In my trip to Ghana back in March, my eyes were opened to a few things. I learned about forced labor and human trafficking from meeting children who were in forced labor, some of them for years, before being rescued. I looked them in they eye, hugged them, spoke with them, and cried as they sang, “I will not go back to the lake; I will not go back to the traffic.”
It is one thing to read about human trafficking, but it is another thing to meet humans who have been trafficked. To be baptized into a different culture, a place where on the one hand trafficking is illegal, but on the other hand it is widely practiced, shook me (also rattles me to know that this descriptions fits both Ghana and the US). I could not see what I saw and remain oblivious.
And there is that word, oblivious. One of my University of Minnesota professors, Paul Rosenblatt, first introduced me to a new twist on obliviousness. I had always considered that individuals were oblivious to this or that, which certainly remains true. But Dr. Rosenblatt saw more complexity and nuance to obliviousness. He saw it as a shared experience. Individuals interact with one another in relationships and social systems in ways that maintain each other’s obliviousness. It is as though people within a social system collude to keep that which is unknown, forever unknown – even if it is perfectly well known.
OK, so when I reflected on what I witnessed in Ghana, I asked myself this question, “What are the forces at work in my regular life that keep me from knowing about the oppression, abuse, and evil in this world?” It is one thing to be oblivious, but it is another thing to try to understand what processes are at work to maintain the obliviousness.
What captures my attention?
How are things issued a level of importance?
Who must I satisfy and with how much effort?
The more I dig into the questions the more unsettling my comfortable culture becomes, the more duped I feel by the “normal” I have come to depend on, and the more the mundane seems sinister and quietly dangerous.
It hit me swiftly between the eyes when Gail and I were at Kroger on Saturday buying Easter candy.
“How can we know the chocolate we buy was not harvested with child slaves?” Gail asked. Ouch. The cocoa industry, most of which originated in Ghana and Ivory Coast, is rife with forced labor of children. I didn’t know how to tell which chocolate was slave chocolate. Maybe all of it was.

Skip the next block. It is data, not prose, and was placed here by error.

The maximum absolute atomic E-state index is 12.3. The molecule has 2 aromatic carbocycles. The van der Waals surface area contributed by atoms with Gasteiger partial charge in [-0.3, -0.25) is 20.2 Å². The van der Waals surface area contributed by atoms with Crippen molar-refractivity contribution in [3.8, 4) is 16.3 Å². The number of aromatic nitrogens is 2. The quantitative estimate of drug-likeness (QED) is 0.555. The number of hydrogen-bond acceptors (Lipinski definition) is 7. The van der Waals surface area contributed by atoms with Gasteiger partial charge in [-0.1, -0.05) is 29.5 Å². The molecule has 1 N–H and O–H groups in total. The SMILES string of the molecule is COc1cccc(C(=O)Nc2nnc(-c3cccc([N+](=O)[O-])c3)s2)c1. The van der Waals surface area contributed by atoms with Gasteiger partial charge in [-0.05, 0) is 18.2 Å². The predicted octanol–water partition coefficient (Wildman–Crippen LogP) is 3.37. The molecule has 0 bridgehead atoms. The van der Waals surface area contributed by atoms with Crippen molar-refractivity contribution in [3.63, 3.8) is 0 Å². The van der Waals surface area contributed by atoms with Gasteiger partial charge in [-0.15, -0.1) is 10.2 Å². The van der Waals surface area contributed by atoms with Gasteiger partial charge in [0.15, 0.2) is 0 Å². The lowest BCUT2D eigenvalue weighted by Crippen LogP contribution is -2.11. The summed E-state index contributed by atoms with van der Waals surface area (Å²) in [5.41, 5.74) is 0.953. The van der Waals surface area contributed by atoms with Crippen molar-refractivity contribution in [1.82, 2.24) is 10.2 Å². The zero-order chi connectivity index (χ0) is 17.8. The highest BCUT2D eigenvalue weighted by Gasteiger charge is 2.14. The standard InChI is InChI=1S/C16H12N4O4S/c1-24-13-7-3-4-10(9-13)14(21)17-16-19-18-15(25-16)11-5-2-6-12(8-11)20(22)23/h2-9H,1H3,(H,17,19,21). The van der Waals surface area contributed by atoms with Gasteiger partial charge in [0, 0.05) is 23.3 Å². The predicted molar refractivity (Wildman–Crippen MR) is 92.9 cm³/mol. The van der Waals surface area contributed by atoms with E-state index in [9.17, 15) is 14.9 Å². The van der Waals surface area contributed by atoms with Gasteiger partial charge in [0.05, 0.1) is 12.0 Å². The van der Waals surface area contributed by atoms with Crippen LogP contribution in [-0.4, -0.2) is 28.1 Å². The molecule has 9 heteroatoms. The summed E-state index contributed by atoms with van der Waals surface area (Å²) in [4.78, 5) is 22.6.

In that moment I felt more distance between me and M&M’s than I have ever felt in my life – and Snickers and Kit Kat and Whoppers and Milk Duds and and and, cripes, I eat way too much chocolate. But more so, I have never even given a single thought to where my chocolate comes from. Who sweats for my chocolate binges? What corruption and oppression is required in order to satisfy my chocolate fix?
The whole Easter candy thing really began to bother me. It was much easier when I was oblivious to the whole thing.
We went to the Fair Trade chocolate section, you know the section, where there are extremely limited selections of chocolate that tastes like crap. Yes, the I’m-better-than-you section where the shelves drip with more over-priced self-righteousness than bad church on Sunday. In other words, I was in chocolate Hell, but where else could I go? I saw faces in my head of children that were so easy to love. There are more children in forced labor in the cocoa harvest just like the children I met. Just as beautiful. Just as smart. Just as lovable.
We bought the fair trade chocolate for Easter, bitter and expensive, and left Kroger. I did not feel self-righteous. I was annoyed nine ways to Sunday. I had left the comfort of my obliviousness which meant I had to act.
Leaving obliviousness always requires something. This visit to Kroger meant no cheap and tasty chocolate. What will it mean over the long haul? It wouldn’t hurt me to just unload chocolate from my food intake – I mean outside of the pain of never having another Kit Kat. I could finally confront my chocolate entitlement. I want to start leaning toward becoming more responsible with my consumption.
Now, where is all that cotton I wear coming from?